And I was so frustrated because I was like what, all these people were writing about this, just like not doing it right, what’s going on? And I think that there is a very large contextual component to any business or website on where traffic comes from. So for example Instagram drives very little traffic for me, but I have a friend who is a hand lettering artist and creates illustrations and Instagram is where like basically all of her sales come from.

And so the question that you should ask is not necessarily where do I get traffic from or where do like top people get traffic from, but like where is the right place to get it for me in my business. So that’s one caveat. And then the second thing is there are very few traffic sources online that last for the long run. So a lot of — the internet moves fast, it’s moving much faster now, and so a lot of traffic sources are kind of transience. And so like Quora is a good example.

There was a like a year and a half, maybe a year to two year period where I got a ton of traffic from Quora and that’s basically gone now. And so that mostly has to do with how they changed their platform, we can talk more about that if you want. But my point being that Facebook and Google are — really Google was like the kingpin that has lasted for like a decade now.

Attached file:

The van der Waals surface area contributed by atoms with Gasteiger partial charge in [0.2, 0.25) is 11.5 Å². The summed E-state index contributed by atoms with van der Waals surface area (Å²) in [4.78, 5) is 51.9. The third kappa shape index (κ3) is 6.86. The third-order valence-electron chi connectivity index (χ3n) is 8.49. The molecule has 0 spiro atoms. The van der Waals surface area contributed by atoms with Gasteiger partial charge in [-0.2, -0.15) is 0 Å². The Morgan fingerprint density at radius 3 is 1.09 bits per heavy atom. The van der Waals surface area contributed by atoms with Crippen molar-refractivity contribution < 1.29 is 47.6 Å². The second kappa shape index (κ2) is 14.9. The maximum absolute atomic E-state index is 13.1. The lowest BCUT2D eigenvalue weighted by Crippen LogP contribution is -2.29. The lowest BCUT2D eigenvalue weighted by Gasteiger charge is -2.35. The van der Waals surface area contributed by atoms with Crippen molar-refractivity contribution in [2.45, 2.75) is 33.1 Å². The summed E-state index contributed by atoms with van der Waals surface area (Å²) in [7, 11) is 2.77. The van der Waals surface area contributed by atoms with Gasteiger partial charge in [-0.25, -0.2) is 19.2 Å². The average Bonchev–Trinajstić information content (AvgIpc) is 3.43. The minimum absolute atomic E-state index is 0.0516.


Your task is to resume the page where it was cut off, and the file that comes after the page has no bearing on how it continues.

Facebook seems to be or have a little bit more staying power than a lot of the options, but yeah things change fast. I mean social media wasn’t around ten years ago. Now there are entire websites that get 90% of their traffic from social. So it can kind of add the flow. To answer your question where traffic comes from for me right now, like 80 to 90% of it is from three sources, Google, Facebook, and Pocket.

And then in the beginning you’re not going to get much traffic from Google because your site hasn’t been around, it doesn’t have much content, and usually SEO takes a few months at least for you to start ranking for term. So what I focused on was writing two articles a week, and then I started pitching those articles to other outlets to republish and syndicate it to their audience, and then offer a by line to these. A lot of my traffic in the beginning was through partnerships that I built.